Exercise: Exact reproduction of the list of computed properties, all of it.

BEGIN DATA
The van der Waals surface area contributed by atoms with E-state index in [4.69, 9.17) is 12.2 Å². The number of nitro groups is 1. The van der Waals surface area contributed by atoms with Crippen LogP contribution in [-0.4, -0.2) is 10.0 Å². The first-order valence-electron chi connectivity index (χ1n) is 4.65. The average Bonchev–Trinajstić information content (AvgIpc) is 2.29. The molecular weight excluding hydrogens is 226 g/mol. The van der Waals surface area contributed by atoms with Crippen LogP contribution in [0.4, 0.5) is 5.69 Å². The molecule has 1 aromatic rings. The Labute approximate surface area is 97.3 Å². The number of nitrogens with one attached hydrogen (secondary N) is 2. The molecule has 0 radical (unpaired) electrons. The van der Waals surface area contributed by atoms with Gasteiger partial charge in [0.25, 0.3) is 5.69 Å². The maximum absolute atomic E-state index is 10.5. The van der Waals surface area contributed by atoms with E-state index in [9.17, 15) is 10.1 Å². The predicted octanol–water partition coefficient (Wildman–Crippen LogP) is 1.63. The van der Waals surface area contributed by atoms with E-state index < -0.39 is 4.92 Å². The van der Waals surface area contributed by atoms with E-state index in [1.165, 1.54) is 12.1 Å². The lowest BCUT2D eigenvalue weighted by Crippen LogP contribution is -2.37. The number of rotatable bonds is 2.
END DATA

The van der Waals surface area contributed by atoms with E-state index in [4.69, 9.17) is 12.2 Å². The number of nitro groups is 1. The van der Waals surface area contributed by atoms with Crippen LogP contribution in [-0.4, -0.2) is 10.0 Å². The first-order valence-electron chi connectivity index (χ1n) is 4.65. The average Bonchev–Trinajstić information content (AvgIpc) is 2.29. The molecular weight excluding hydrogens is 226 g/mol. The van der Waals surface area contributed by atoms with Crippen LogP contribution in [0.4, 0.5) is 5.69 Å². The molecule has 1 aromatic rings. The Labute approximate surface area is 97.3 Å². The number of nitrogens with one attached hydrogen (secondary N) is 2. The molecule has 0 radical (unpaired) electrons. The van der Waals surface area contributed by atoms with Gasteiger partial charge in [0.25, 0.3) is 5.69 Å². The maximum absolute atomic E-state index is 10.5. The van der Waals surface area contributed by atoms with E-state index in [9.17, 15) is 10.1 Å². The predicted octanol–water partition coefficient (Wildman–Crippen LogP) is 1.63. The van der Waals surface area contributed by atoms with E-state index < -0.39 is 4.92 Å². The van der Waals surface area contributed by atoms with E-state index in [1.165, 1.54) is 12.1 Å². The lowest BCUT2D eigenvalue weighted by Crippen LogP contribution is -2.37. The number of rotatable bonds is 2.